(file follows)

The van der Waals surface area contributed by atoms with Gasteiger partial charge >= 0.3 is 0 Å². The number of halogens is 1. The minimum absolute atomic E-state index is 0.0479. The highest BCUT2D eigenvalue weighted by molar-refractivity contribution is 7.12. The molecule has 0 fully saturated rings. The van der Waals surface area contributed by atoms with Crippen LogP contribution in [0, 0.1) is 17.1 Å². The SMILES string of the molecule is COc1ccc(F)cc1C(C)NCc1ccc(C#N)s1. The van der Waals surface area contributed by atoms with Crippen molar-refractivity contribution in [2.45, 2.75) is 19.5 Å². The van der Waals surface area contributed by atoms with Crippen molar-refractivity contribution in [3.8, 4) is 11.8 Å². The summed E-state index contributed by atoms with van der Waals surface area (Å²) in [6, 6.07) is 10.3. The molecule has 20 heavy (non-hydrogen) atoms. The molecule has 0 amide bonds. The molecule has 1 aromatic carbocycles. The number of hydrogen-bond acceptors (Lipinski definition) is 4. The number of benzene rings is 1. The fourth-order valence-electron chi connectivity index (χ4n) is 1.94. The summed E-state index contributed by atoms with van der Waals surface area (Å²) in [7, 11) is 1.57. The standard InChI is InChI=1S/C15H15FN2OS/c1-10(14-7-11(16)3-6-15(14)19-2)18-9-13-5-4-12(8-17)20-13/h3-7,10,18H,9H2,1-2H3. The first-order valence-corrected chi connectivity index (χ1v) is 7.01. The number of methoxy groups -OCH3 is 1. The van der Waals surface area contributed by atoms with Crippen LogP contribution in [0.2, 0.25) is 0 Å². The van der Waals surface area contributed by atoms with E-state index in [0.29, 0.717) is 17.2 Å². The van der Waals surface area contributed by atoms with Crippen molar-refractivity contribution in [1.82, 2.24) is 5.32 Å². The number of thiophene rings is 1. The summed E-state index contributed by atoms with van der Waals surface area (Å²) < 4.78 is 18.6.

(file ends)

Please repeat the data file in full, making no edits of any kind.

The van der Waals surface area contributed by atoms with Gasteiger partial charge >= 0.3 is 0 Å². The number of halogens is 1. The minimum absolute atomic E-state index is 0.0479. The highest BCUT2D eigenvalue weighted by molar-refractivity contribution is 7.12. The molecule has 0 fully saturated rings. The van der Waals surface area contributed by atoms with Crippen LogP contribution in [0, 0.1) is 17.1 Å². The SMILES string of the molecule is COc1ccc(F)cc1C(C)NCc1ccc(C#N)s1. The van der Waals surface area contributed by atoms with Crippen molar-refractivity contribution in [2.45, 2.75) is 19.5 Å². The van der Waals surface area contributed by atoms with Crippen molar-refractivity contribution in [3.8, 4) is 11.8 Å². The summed E-state index contributed by atoms with van der Waals surface area (Å²) in [6, 6.07) is 10.3. The molecule has 20 heavy (non-hydrogen) atoms. The molecule has 0 amide bonds. The molecule has 1 aromatic carbocycles. The number of hydrogen-bond acceptors (Lipinski definition) is 4. The number of benzene rings is 1. The fourth-order valence-electron chi connectivity index (χ4n) is 1.94. The summed E-state index contributed by atoms with van der Waals surface area (Å²) in [7, 11) is 1.57. The standard InChI is InChI=1S/C15H15FN2OS/c1-10(14-7-11(16)3-6-15(14)19-2)18-9-13-5-4-12(8-17)20-13/h3-7,10,18H,9H2,1-2H3. The first-order valence-corrected chi connectivity index (χ1v) is 7.01. The number of methoxy groups -OCH3 is 1. The van der Waals surface area contributed by atoms with Crippen LogP contribution in [0.2, 0.25) is 0 Å². The van der Waals surface area contributed by atoms with E-state index in [0.29, 0.717) is 17.2 Å². The van der Waals surface area contributed by atoms with Crippen molar-refractivity contribution in [1.82, 2.24) is 5.32 Å². The number of thiophene rings is 1. The summed E-state index contributed by atoms with van der Waals surface area (Å²) < 4.78 is 18.6.